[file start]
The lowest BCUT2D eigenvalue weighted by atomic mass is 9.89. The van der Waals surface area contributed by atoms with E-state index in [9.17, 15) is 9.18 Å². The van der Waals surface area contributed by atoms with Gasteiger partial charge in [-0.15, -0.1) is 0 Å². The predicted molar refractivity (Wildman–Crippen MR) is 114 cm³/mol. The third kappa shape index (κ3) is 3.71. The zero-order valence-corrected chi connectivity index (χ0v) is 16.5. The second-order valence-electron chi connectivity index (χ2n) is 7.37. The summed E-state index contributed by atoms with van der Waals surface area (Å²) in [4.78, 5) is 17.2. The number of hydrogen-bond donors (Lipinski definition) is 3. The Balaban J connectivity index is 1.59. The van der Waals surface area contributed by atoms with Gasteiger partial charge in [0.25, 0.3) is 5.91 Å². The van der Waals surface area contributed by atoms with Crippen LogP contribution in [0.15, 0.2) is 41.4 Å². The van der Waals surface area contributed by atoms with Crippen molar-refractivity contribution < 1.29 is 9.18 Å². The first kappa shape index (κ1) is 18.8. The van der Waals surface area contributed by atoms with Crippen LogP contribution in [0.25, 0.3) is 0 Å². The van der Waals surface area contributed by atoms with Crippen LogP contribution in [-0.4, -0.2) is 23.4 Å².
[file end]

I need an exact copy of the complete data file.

The lowest BCUT2D eigenvalue weighted by atomic mass is 9.89. The van der Waals surface area contributed by atoms with E-state index in [9.17, 15) is 9.18 Å². The van der Waals surface area contributed by atoms with Gasteiger partial charge in [-0.15, -0.1) is 0 Å². The predicted molar refractivity (Wildman–Crippen MR) is 114 cm³/mol. The third kappa shape index (κ3) is 3.71. The zero-order valence-corrected chi connectivity index (χ0v) is 16.5. The second-order valence-electron chi connectivity index (χ2n) is 7.37. The summed E-state index contributed by atoms with van der Waals surface area (Å²) in [4.78, 5) is 17.2. The number of hydrogen-bond donors (Lipinski definition) is 3. The Balaban J connectivity index is 1.59. The van der Waals surface area contributed by atoms with Gasteiger partial charge in [0.25, 0.3) is 5.91 Å². The van der Waals surface area contributed by atoms with Crippen LogP contribution in [0.15, 0.2) is 41.4 Å². The van der Waals surface area contributed by atoms with Crippen molar-refractivity contribution < 1.29 is 9.18 Å². The first kappa shape index (κ1) is 18.8. The van der Waals surface area contributed by atoms with Crippen LogP contribution in [0.25, 0.3) is 0 Å². The van der Waals surface area contributed by atoms with Crippen LogP contribution in [-0.4, -0.2) is 23.4 Å².